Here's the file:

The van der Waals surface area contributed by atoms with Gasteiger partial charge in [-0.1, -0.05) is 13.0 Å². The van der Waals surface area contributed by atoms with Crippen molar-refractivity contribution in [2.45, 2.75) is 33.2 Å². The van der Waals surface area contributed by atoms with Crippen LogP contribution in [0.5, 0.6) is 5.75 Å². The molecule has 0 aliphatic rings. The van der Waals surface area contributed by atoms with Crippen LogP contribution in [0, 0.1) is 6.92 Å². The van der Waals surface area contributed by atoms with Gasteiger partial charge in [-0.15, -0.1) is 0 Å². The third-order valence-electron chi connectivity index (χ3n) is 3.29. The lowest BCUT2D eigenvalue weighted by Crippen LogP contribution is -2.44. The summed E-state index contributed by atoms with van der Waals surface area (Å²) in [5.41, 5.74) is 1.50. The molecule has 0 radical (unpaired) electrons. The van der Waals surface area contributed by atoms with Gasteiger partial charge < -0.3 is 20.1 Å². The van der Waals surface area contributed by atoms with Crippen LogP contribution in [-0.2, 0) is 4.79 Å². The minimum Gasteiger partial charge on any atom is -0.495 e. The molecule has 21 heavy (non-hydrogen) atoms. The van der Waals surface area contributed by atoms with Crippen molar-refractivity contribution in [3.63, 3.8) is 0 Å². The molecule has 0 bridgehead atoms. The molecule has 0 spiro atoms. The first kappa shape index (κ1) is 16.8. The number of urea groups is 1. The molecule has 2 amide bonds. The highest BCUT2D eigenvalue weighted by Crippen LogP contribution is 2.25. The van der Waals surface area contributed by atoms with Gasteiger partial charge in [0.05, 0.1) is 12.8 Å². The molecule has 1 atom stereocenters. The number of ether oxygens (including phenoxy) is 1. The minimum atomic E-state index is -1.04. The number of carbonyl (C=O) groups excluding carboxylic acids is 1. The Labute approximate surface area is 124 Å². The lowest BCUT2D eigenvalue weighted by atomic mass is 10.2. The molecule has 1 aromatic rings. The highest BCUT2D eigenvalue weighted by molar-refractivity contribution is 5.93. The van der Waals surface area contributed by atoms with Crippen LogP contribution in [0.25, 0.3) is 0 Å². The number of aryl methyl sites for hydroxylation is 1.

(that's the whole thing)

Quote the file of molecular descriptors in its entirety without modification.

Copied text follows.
The van der Waals surface area contributed by atoms with Gasteiger partial charge in [-0.1, -0.05) is 13.0 Å². The van der Waals surface area contributed by atoms with Crippen molar-refractivity contribution in [2.45, 2.75) is 33.2 Å². The van der Waals surface area contributed by atoms with Crippen LogP contribution in [0.5, 0.6) is 5.75 Å². The molecule has 0 aliphatic rings. The van der Waals surface area contributed by atoms with Crippen LogP contribution in [0, 0.1) is 6.92 Å². The van der Waals surface area contributed by atoms with Gasteiger partial charge in [-0.15, -0.1) is 0 Å². The third-order valence-electron chi connectivity index (χ3n) is 3.29. The lowest BCUT2D eigenvalue weighted by Crippen LogP contribution is -2.44. The summed E-state index contributed by atoms with van der Waals surface area (Å²) in [5.41, 5.74) is 1.50. The molecule has 0 radical (unpaired) electrons. The van der Waals surface area contributed by atoms with Gasteiger partial charge < -0.3 is 20.1 Å². The van der Waals surface area contributed by atoms with Crippen LogP contribution in [-0.2, 0) is 4.79 Å². The minimum Gasteiger partial charge on any atom is -0.495 e. The molecule has 21 heavy (non-hydrogen) atoms. The van der Waals surface area contributed by atoms with Crippen molar-refractivity contribution in [3.63, 3.8) is 0 Å². The molecule has 0 bridgehead atoms. The molecule has 0 spiro atoms. The first kappa shape index (κ1) is 16.8. The number of urea groups is 1. The molecule has 2 amide bonds. The highest BCUT2D eigenvalue weighted by Crippen LogP contribution is 2.25. The van der Waals surface area contributed by atoms with Gasteiger partial charge in [0.05, 0.1) is 12.8 Å². The molecule has 1 atom stereocenters. The number of ether oxygens (including phenoxy) is 1. The minimum atomic E-state index is -1.04. The number of carbonyl (C=O) groups excluding carboxylic acids is 1. The Labute approximate surface area is 124 Å². The lowest BCUT2D eigenvalue weighted by atomic mass is 10.2. The molecule has 1 aromatic rings. The highest BCUT2D eigenvalue weighted by molar-refractivity contribution is 5.93. The van der Waals surface area contributed by atoms with Crippen LogP contribution in [0.25, 0.3) is 0 Å². The number of aryl methyl sites for hydroxylation is 1.